Working Out Enthalpy Change from the Temperature Change 14 grams of sodium hydroxide pellets were dissolved in 100 cm3 of water. The temperature before adding the sodium hydroxide pellets was 25 degrees C, and after adding the pellets it was 35 degrees C. Calculate the enthalpy change in KJ/mole of the reaction (Specific heat capacity of water = 4.18 J/K/g) Step 1: Work out the energy change using the formula energy = m x c x change in temperature m = 100 grams (100 cm 3 of water is the “same” as 100 grams of water) change in temperature = 10 K energy = 100 x 4.18 x 10 J Step 2: Convert the enthalpy change to kJ by dividing by 1000 energy = 100 x 4.18 x 10 KJ 1000
Step 3: Work out how many moles there are …0.1 moles (moles = mass/formula mass of NaOH)) Step 4: Work out the enthalpy change per mole for this exothermic reaction so the enthalpy change for 1 mole = 4.2 / 0.1 = - 42 kJ/mol
Experiment to measure some energy changes of reactions occurring in solutions and to use the results to calculate enthalpy changes The experiment is done by simple calorimeter experiments which involve carrying out the reaction in a expanded polystyrene cup (a good insulator) and measuring the change in temperature. This is also a common practical assessment, and you should be aware of the sources of error in your measurements such as heat loss to surroundings, incorrect readings, inaccurate thermometers etc. Apparatus: Thermometer ? range and sensitivity? Lid + Expanded polystyrene cup used as a calorimeter Method: The reaction between copper (II) sulphate and zinc Caution: Zn dust is flammable 1. Write the balanced ionic equation for the reaction: 2. Measure out 25cc of 0.2M copper (II) sulphate solution into the calorimeter. 3. Measure the temperature of the solution. 4. Add 0.1mol of Zn. 5. Stir gently and continuously and note the highest temperature reached. 6. Work out the temperature change to the nearest 0.1 o C 7. Now try to work out: a) the energy given out by the reaction b) the enthalpy change per mol of Cu 2+ 8. Can you show the zinc was added in excess? 9. What key assumptions have you made in these calculations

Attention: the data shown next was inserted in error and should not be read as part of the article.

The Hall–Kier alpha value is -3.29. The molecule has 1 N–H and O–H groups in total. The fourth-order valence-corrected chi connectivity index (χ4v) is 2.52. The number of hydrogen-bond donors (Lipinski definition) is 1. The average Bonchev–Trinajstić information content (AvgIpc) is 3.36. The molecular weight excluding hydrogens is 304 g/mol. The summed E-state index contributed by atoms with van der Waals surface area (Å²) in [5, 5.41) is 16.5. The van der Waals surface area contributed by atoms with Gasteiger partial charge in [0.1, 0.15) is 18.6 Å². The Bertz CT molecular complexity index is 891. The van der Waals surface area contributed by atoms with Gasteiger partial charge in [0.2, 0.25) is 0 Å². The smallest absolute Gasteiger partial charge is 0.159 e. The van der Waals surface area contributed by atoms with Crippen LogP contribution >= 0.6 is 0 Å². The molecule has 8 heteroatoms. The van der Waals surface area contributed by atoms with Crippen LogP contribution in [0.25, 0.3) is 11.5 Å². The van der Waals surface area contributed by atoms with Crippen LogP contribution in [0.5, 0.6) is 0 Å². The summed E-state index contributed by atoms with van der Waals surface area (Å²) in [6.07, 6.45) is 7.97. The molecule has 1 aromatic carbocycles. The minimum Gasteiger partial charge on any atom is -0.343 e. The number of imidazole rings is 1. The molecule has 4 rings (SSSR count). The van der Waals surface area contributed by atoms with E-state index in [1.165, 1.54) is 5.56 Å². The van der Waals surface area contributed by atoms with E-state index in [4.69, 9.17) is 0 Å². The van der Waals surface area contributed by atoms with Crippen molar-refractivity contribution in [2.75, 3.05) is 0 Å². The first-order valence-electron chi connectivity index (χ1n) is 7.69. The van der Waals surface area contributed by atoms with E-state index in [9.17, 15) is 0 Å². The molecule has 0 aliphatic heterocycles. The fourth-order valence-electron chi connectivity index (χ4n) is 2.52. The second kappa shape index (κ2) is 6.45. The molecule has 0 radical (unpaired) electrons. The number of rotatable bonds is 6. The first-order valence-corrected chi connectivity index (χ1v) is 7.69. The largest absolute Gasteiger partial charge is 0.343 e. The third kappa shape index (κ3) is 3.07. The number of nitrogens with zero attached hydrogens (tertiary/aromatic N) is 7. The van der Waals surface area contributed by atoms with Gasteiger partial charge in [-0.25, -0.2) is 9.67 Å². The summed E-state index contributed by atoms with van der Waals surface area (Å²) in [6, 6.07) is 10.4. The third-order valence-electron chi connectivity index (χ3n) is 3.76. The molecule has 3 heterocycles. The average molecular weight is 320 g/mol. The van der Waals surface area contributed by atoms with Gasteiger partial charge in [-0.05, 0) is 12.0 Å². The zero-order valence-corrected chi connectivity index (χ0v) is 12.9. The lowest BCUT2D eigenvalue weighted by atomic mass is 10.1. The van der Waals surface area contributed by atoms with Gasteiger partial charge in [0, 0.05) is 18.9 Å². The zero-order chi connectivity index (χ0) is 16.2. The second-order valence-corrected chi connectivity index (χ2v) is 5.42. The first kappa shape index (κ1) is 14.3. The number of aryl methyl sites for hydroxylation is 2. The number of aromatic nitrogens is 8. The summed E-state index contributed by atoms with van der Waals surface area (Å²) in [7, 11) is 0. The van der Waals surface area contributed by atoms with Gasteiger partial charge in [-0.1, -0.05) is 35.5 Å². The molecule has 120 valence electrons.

<ul><li>Discussion: Getting more accurate values of an enthalpy change from a simple experiment with an expanded polystyrene cup. </li></ul><ul><li>There are some simple improvements that you could make to the previous experiment. After a short class discussion, try to give details of three things that you could do: </li></ul><ul><li>1. </li></ul><ul><li>2. </li></ul><ul><li>3. </li></ul><ul><li>There is one more complicated improvement that you could make to help you minimise the uncertainty due to heat loss to the surroundings – the “bit” you can’t measure – you can plot a heating (exothermic reaction) or cooling (endothermic reaction) curve. </li></ul><ul><li>After a class chat, draw a real heating curve for an exothermic reaction in the space below and use it to show how you would calculate a more accurate value for the temperature change that takes into account some of the heat lost to the surroundings. </li></ul>